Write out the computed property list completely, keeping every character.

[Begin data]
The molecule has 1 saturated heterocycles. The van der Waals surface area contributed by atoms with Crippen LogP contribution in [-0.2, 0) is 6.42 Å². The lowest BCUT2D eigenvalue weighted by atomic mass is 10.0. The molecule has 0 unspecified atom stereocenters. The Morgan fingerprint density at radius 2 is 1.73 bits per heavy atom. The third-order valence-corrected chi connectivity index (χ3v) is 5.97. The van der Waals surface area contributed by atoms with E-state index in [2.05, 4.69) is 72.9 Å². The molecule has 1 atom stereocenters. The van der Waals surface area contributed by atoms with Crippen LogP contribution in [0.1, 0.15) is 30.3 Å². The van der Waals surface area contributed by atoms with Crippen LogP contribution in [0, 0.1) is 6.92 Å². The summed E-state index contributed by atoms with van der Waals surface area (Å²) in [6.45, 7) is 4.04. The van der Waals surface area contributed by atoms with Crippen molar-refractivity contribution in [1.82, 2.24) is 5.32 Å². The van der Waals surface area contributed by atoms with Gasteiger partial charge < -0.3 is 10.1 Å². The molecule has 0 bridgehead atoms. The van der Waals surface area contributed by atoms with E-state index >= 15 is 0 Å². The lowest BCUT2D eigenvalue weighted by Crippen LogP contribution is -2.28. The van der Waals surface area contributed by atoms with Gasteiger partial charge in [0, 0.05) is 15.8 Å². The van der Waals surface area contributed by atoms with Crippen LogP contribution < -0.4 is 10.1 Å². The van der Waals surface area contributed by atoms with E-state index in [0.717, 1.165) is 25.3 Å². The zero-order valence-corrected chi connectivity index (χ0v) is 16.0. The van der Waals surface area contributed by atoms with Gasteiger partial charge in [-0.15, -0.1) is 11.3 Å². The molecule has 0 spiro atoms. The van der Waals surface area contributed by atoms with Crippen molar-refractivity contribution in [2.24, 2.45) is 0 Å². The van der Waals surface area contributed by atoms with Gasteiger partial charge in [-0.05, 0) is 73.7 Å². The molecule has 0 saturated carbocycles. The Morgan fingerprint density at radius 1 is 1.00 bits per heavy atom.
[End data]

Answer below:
The molecule has 1 saturated heterocycles. The van der Waals surface area contributed by atoms with Crippen LogP contribution in [-0.2, 0) is 6.42 Å². The lowest BCUT2D eigenvalue weighted by atomic mass is 10.0. The molecule has 0 unspecified atom stereocenters. The Morgan fingerprint density at radius 2 is 1.73 bits per heavy atom. The third-order valence-corrected chi connectivity index (χ3v) is 5.97. The van der Waals surface area contributed by atoms with E-state index in [2.05, 4.69) is 72.9 Å². The molecule has 1 atom stereocenters. The van der Waals surface area contributed by atoms with Crippen LogP contribution in [0.1, 0.15) is 30.3 Å². The van der Waals surface area contributed by atoms with Crippen LogP contribution in [0, 0.1) is 6.92 Å². The summed E-state index contributed by atoms with van der Waals surface area (Å²) in [6.45, 7) is 4.04. The van der Waals surface area contributed by atoms with Crippen molar-refractivity contribution in [1.82, 2.24) is 5.32 Å². The van der Waals surface area contributed by atoms with Gasteiger partial charge < -0.3 is 10.1 Å². The molecule has 0 bridgehead atoms. The van der Waals surface area contributed by atoms with E-state index >= 15 is 0 Å². The lowest BCUT2D eigenvalue weighted by Crippen LogP contribution is -2.28. The van der Waals surface area contributed by atoms with Gasteiger partial charge in [0, 0.05) is 15.8 Å². The van der Waals surface area contributed by atoms with Crippen LogP contribution < -0.4 is 10.1 Å². The van der Waals surface area contributed by atoms with E-state index in [0.717, 1.165) is 25.3 Å². The zero-order valence-corrected chi connectivity index (χ0v) is 16.0. The van der Waals surface area contributed by atoms with Gasteiger partial charge in [-0.15, -0.1) is 11.3 Å². The molecule has 0 spiro atoms. The van der Waals surface area contributed by atoms with Crippen molar-refractivity contribution in [2.24, 2.45) is 0 Å². The van der Waals surface area contributed by atoms with Gasteiger partial charge in [-0.05, 0) is 73.7 Å². The molecule has 0 saturated carbocycles. The Morgan fingerprint density at radius 1 is 1.00 bits per heavy atom.